Now do you see what all of this reveals about God? It tells us that God is a craftsman and not a magician. So often we want God to be the magician. We want him to wave his magic wand and sort out our problems with a ‘Hey Presto.’ But here we don’t see God working like that. He is the craftsman who takes a log from the forest and anyone looking at it doesn’t think it is that much. But then the master craftsman begins to work, he starts sawing the wood, then planning it. Out comes the chisel, and chip, chip, chip; some of the rough bits are removed. And this goes on until at the end, you have the most astonishing statue. But it does not happen over night! Or to change the imagery, God does not put us in the microwave, but the furnace. The microwave is for junk food, the furnace for precious metals. The trouble is, we live in a day where we have junk food Christianity and junk food Christians- and just as junk food has little nutritional value, junk food Christians have little spiritual value. One trial comes our way and endurance goes out of the window. And as we have seen such trials need not be hardship, but other attractions which become distractions. If you think this is an exaggeration, just think of what used to be considered the bread and butter of the Christian life- public worship on a Sunday. Here are some challenging words from the Christian writer Leon Morris, ‘True worship is at a cost. This is something that still needs to be heard today when people take churchgoing lightly, when they will go to church only if it is easy, if the church is near, if the choir is good, if the preacher is approved, if the congregation is socially acceptable, if the weather isn’t bad, if friends haven’t dropped in for a visit and if any of 101 other things haven’t stopped them. If worship means a real effort (you could say endurance) then people today are often disinclined to make it.’ Now, that was written nearly 30 years ago. What would he say today? No, you see all of these things mentioned the kind of  trials James is talking about.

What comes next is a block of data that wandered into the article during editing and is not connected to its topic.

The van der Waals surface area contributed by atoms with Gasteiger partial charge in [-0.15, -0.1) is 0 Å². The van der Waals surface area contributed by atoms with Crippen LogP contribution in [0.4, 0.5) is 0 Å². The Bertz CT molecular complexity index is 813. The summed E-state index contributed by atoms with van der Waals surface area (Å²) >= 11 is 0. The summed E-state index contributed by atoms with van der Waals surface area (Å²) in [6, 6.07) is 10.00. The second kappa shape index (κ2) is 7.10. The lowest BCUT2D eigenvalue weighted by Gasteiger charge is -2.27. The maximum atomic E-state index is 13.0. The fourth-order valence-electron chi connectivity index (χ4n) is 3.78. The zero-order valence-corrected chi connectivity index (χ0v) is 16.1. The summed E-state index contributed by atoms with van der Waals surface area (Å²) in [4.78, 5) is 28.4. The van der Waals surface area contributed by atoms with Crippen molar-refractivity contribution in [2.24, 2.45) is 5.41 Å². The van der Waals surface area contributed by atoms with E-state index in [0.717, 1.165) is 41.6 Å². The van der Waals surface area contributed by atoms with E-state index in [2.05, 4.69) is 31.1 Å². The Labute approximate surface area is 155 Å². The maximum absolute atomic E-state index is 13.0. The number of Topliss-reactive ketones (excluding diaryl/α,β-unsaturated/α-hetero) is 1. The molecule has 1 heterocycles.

But perhaps you still think that all this talk of trials by James is overdoing it a bit and you wonder if it is necessary. Well, Bishop Frank Retief of South Africa suggests that we a little thought experiment might help. He said: ‘Imagine that you had been brought up in the perfect family. You never heard your Mum and Dad exchange a cross word with each other. They were patient and kind all the time. You too were perfect from the day you were born. You never had nappy rash; you never had mumps, you never had colic or measles or any other the other things babies tend to have. Of course when you went to school everything worked out just right for you. You never failed an exam; you were always top of the class, excelled in sports, exemplary in behaviour. You never had to go to the dentist to have a brace fixed because your teeth were fit for a Colgate ad. Then you managed to get to university and there you sailed through with all the top grades, you were voted student of the year. You never got drunk, never were late for a lecture, you always went to church, and you were just fantastic. Then you met this stunner of a girl. And guess what? She came from a perfect family. She never had nappy rash or mumps, she got all the right grades, had the right hair and perfect teeth. Then you got married and have the most brilliantly paid job, wonderful house and car- no student debts to pay for you. Then you have children and- yes you’ve guessed it they were perfect, never having nappy rash, never having mumps, not a sleepless night. They grow up as Christians; never put a foot wrong and they sail through school, university, get married and on and on it goes. Then at the ripe old age of 107 never having had a day’s illness in your life or a squabble with a neighbour or a bad hair day, you pass over from this world to the next. Wouldn’t that be wonderful?  But then ask this question: ‘Who would ever know that you were a Christian?’  Oh you could say you were. But who would really ever know it? The only way people will really see the difference our faith makes, what we are really trusting in is when the world turns against us, when troubles come our way and calamity overtakes us. Only then can we prove to the world (and maybe to ourselves) that we have something better than they have. But only then.’ And surely that is right isn’t it? As someone said, a Christian’s faith is like a tea bag; it is only by putting it in hot water that you can see its true colour’.